Fulton’s four-legged partner knows the job comes with risks. In 2005 Dewey suffered bruised ribs and lacerations after he was kicked repeatedly by a drunken driver who fled police.
Dewey is expected to join Argentine’s police force in April, at a time when more populated and more crime-plagued communities have cut back on dogs. There’s only about a half dozen police dogs in Genesee County, with the closest K-9 in Grand Blanc Township.
Police chiefs who said goodbye to the dogs have stated the program was too expensive or they couldn’t afford to give their full-time officers days off for training.
Argentine Township, though, doesn’t have those same worries because Dewey’s cost will be covered through drug forfeiture funds, not the general budget. Fulton, who works part-time, will continue to be paid out of the police department’s budget, Allen said.
Some start-up costs include about $350 to get Dewey recertified, $500 for insurance and $4,000 to equip a police vehicle with a kennel, Fulton said.
If all goes well, the department could see another K-9 help patrol the streets.
Another part-time officer works full-time with his dog at the Perry Police Department.
Allen said he would like to work out an agreement for the dog to assist in Argentine Township as well.
Township Board Trustee Tom Hallman said having Dewey on the force will be an asset to the community.
“Unfortunately, when the economy is in the shape it’s in, drug abuse goes up higher and … (Dewey) will be a deterrent,” he said.
“I thought, ‘We’re surrounded in a bad way,’” said Leilani Rowley,
10, as 11 police SWAT officers in full gear walked into the room at
University Medical Center on Tuesday.
Leilani was getting an infusion of platelets to prepare for a bone marrow transplant Wednesday.
It was her first up-close look at a SWAT team.
Tucson police Special Weapons and Tactics officers visited the young
patients to cheer them on in their struggle with cancer or aplastic
anemia or recent surgery. The visit was arranged by UMC Child Life
Specialist Mary Celeste Stone.
“My kids know the police are the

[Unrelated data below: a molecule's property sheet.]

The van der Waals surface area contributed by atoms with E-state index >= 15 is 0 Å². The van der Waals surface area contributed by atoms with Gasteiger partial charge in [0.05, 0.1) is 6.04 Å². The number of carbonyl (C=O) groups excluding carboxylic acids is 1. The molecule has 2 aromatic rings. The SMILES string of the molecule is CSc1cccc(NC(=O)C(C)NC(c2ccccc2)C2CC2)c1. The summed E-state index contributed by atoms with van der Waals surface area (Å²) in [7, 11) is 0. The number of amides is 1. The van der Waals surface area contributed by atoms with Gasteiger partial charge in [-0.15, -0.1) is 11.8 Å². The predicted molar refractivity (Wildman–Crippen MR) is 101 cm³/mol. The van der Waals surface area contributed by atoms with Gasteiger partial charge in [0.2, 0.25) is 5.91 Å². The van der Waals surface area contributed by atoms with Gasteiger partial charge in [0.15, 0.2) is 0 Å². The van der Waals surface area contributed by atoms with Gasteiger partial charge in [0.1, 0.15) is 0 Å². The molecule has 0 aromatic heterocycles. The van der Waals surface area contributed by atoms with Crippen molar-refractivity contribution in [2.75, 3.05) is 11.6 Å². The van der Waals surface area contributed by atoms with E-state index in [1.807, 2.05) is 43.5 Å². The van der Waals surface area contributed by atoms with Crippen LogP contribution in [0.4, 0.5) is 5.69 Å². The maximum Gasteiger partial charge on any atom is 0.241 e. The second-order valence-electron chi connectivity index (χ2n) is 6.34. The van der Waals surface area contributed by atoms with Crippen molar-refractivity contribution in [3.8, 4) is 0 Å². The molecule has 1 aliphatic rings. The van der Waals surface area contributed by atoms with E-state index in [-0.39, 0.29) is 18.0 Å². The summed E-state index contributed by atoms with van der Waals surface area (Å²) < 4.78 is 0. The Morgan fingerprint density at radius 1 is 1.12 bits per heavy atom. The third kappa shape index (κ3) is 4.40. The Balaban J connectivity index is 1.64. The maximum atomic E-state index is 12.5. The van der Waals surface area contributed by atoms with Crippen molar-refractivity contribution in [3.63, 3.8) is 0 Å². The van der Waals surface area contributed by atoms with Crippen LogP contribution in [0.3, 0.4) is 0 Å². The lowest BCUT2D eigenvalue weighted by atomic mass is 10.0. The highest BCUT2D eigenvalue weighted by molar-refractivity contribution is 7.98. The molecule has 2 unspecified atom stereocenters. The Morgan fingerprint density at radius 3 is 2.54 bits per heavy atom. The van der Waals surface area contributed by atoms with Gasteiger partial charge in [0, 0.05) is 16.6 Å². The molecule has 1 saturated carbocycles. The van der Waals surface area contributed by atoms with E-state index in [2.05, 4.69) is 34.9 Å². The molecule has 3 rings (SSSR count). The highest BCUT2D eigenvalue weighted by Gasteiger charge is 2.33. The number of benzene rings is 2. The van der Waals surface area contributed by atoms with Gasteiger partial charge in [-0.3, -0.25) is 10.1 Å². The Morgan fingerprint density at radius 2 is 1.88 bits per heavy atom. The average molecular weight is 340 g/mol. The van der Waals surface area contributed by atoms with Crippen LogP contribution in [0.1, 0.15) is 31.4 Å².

good guys,” said Leilani’s mother, Heather Rowley, who wore striped
pajamas, furry slippers and a surgical mask just like her daughter’s.
She said people stare less at her daughter when they dress the same.
a fifth-grader who attended Safford Middle School, is home-schooled
because of her illness, but she wants to return to the classroom, she
Sgt. Robert Allen and Officers Armando Olivas and Pierre
De La Ossa said they brought along “less lethal” weapons that fire
wooden pegs instead of bullets to demonstrate to the children the
different tools they have to fight the bad guys.
The officers also handed out police department stickers and pencils.
Norm Scheopner showed off SWAT’s “Recon Scout” robot camera, which
looks like a dog toy but is fitted with a tiny camera and moves like a
remote-controlled toy car.
SWAT officers told the children they
toss it inside a building and maneuver it like a remote-controlled toy.
Their hand-held video monitor shows them what’s going on inside without
having to put themselves at risk.
Ira Lovell, 9, is in third
grade at La Paloma Academy, and he was hooked up to IVs as he recovered
from an appendectomy the day before.
“It was cool,” he said of the SWAT officers’ visit. His mother said this was his first time out of bed since the surgery.
Denise Briggs’ son Troy, 8, a second-grader, saw the SWAT officers walk
into the pediatric play room, he was curious about their guns, he said.
asked one of the officers seated at the the child-size table with him
to take a cartridge out of his magazine so he could get a closer look.
The officer said it was a hollow point.
“I saw a bullet in the road once,” Troy said.
An officer took out his bullet-resistant vest plate and let Troy tap on it so he could see how hard it is.
“I actually felt kind of cool,” he said after the visit with the officers. “I’ve never met a cop before.”
He said he liked what the SWAT cops call “the dog bone,” the robot camera.
“I never knew they used a robot for special missions,” Troy said.